The Salvation Army Thrift Stores: up to 50% off ( 55+)
Stein Mart: 20% off red dot/clearance items first Monday of every month ( 55 +)

Albertson’s: 10% off first Wednesday of each month ( 55 +)
American Discount Stores: 10% off every Monday ( 50 +)
Compare Foods Supermarket: 10% off every Wednesday (60+)
DeCicco Family Markets: 5% off every Wednesday (60+)
Food Lion: 60% off every Monday (60+)
Fry’s Supermarket: free Fry’s VIP Club Membership & 10% off every Monday ( 55 +)
Great Valu Food Store: 5% off every Tuesday (60+)
Gristedes Supermarket: 10% off every Tuesday (60+)
Harris Teeter: 5% off every Tuesday (60+)
Hy-Vee: 5% off one day a week (date varies by location)
Kroger: 10% off (date varies by location)
Morton Williams Supermarket: 5% off every Tuesday (60+)
The Plant Shed: 10% off every Tuesday ( 50 +)
Publix: 15% off every Wednesday ( 55 +)
Rogers Marketplace: 5% off every Thursday (60+)
Uncle Guiseppe’s Marketplace: 15% off (62+)

Alaska Airlines: 50% off (65+)
American Airlines: various discounts for 50% off non-peak periods (Tuesdays – Thursdays) (62+)and up (call before booking for discount)
Continental Airlines: no initiation fee for Continental Presidents Club & special fares for select destinations
Southwest Airlines: various discounts for ages 65 and up (call before booking for discount)
United Airlines: various discounts for ages 65 and up (call before booking for discount)
U.S. Airways: various discounts for ages 65 and up (call before booking for discount)
Amtrak: 15% off (62+)
Greyhound: 15% off (62+)
Trailways Transportation System: various discounts for ages 50+

Alamo Car Rental: up to 25% off for AARP members
Avis: up to 25% off for AARP members
Budget Rental Cars: 40% off; up to 50% off for AARP members ( 50+)
Dollar Rent-A-Car: 10% off ( 50+) Enterprise Rent-A-Car: 5% off for AARP members Hertz: up to 25% off for AARP members
National Rent-A-Car: up to 30% off for AARP members

Holiday Inn: 20-40% off depending on location (62+)
Best Western: 40% off (55+)
Cambria Suites: 20%-30% off (60+)
Waldorf Astoria – NYC $5,000 off nightly rate for Presidential Suite (55 +)
Clarion Motels: 20%-30% off (60+)
Comfort Inn: 20%-30% off (60+)
Comfort Suites: 20%-30% off (60+)
Econo Lodge: 40% off (60+)
Hampton Inns & Suites: 40% off when booked 72 hours in advance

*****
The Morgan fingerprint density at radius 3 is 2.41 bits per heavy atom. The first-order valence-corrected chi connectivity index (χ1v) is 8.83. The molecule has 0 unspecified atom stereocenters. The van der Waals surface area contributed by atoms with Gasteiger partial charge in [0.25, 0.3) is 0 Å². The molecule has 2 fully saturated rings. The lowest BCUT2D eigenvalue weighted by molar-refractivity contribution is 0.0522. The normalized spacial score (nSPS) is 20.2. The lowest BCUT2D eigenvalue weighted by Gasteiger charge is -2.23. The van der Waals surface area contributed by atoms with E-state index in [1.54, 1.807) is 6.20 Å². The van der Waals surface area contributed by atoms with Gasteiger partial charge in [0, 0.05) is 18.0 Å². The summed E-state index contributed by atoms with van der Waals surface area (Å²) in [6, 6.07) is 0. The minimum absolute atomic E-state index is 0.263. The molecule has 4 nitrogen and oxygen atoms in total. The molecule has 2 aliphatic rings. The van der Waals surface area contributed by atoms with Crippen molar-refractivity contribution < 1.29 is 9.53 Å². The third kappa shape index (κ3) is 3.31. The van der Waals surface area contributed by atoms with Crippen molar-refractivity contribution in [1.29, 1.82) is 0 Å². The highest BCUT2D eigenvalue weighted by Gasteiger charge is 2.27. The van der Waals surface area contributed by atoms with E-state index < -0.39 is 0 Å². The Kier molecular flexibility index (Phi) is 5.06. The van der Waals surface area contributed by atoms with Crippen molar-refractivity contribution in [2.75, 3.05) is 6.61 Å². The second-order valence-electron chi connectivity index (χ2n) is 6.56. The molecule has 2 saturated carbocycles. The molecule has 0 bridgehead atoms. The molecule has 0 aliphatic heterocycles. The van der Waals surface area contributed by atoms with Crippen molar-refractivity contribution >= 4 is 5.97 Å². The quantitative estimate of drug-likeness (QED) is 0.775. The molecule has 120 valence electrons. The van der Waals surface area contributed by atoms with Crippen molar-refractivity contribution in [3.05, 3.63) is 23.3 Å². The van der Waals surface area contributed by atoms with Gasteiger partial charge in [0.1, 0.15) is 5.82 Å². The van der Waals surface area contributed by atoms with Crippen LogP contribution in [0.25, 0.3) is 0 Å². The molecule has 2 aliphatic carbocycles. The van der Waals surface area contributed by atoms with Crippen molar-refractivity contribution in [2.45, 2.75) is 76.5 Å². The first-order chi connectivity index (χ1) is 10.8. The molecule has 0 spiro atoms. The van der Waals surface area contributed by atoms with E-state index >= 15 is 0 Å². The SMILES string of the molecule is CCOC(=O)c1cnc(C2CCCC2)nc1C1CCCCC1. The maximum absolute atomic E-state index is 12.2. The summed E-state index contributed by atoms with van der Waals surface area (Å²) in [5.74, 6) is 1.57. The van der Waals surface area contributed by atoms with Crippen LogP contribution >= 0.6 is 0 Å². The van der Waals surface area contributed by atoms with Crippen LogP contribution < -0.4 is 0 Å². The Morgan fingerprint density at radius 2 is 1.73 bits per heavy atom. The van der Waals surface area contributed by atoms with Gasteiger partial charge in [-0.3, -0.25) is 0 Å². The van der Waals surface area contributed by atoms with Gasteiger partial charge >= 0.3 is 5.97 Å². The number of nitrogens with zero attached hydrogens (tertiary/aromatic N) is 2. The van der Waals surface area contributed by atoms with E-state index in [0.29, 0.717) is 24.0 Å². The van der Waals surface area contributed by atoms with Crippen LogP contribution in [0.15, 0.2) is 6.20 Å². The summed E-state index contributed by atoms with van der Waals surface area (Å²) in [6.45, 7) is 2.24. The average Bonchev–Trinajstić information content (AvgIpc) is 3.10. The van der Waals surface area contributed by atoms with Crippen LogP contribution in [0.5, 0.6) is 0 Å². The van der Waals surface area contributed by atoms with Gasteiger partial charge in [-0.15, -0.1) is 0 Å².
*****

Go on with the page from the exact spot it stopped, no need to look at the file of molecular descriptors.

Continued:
Hyatt Hotels: 25%-50% off (62+)
InterContinental Hotels Group: various discounts at all hotels (65+)
Mainstay Suites: 10% off with Mature Traveler’s Discount (50+); 20%-30% off (60+)
Marriott Hotels: 25% off (62+)
Motel 6: Stay Free Sunday nights (60+)
Myrtle Beach Resort: 30% off ( 55 +)
Quality Inn: 40%-50% off (60+)
Rodeway Inn: 20%-30% off (60+)
Sleep Inn: 40% off (60+)

AMC Theaters: up to 30% off ( 55 +)
Bally Total Fitness: $100 off memberships (62+)
Busch Gardens Tampa, FL: $13 off one-day tickets ( 50 +)
Carmike Cinemas: 35% off (65+)
Cinemark/Century Theaters: up to 35% off
Massage Envy – NYC 20% off all “Happy Endings” (62 +)
U.S. National Parks: $10 lifetime pass; 50% off additional services including camping (62+)
Regal Cinemas: 50% off Ripley’s Believe it or Not: @ off one-day ticket ( 55 +)
SeaWorld, Orlando , FL : $3 off one-day tickets ( 50 +)

AT&T: Special Senior Nation 200 Plan $19.99/month (65+)
Jitterbug: $10/month cell phone service ( 50 +)
Verizon Wireless: Verizon Nationwide 65 Plus Plan $29.99/month (65+).

Great Clips: $8 off hair cuts (60+)
Supercuts: $8 off haircuts (60+)

NOW, go out there and claim your discounts – - and remember — YOU must ASK for discount —- no ask, no discount.
I Know everyone knows someone over 50 please pass the one on!!!!!


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Honoring Memorial Day

As you prepare for all of the Memorial Day festivities that await you, take a moment to remember all of the brave men and women who have served or laid down their lives in the defense of our great nation. On behalf of all of the grateful citizens from Duquesne, THANK YOU and GOD BLESS YOU!


When I’m Gone

- Mrs. Lyman Hancock

When I come to the end of my journey
And I travel my last weary mile,
Just forget if you can, that I ever frowned
And remember only the smile.

Forget unkind words I have spoken;
Remember some good I have done.
Forget that I ever had heartache
And remember I’ve had loads of fun.

Forget that I’ve stumbled and blundered
And sometimes fell by the way.
Remember I have fought some hard battles
And won, ere the close of the day.

Then forget to grieve for my going,
I would not have you sad for a day,
But in summer just gather some flowers
And remember the place where I lay,

And come in the shade of evening
When the sun paints the sky in the west
Stand for a few moments beside me
And remember only my best.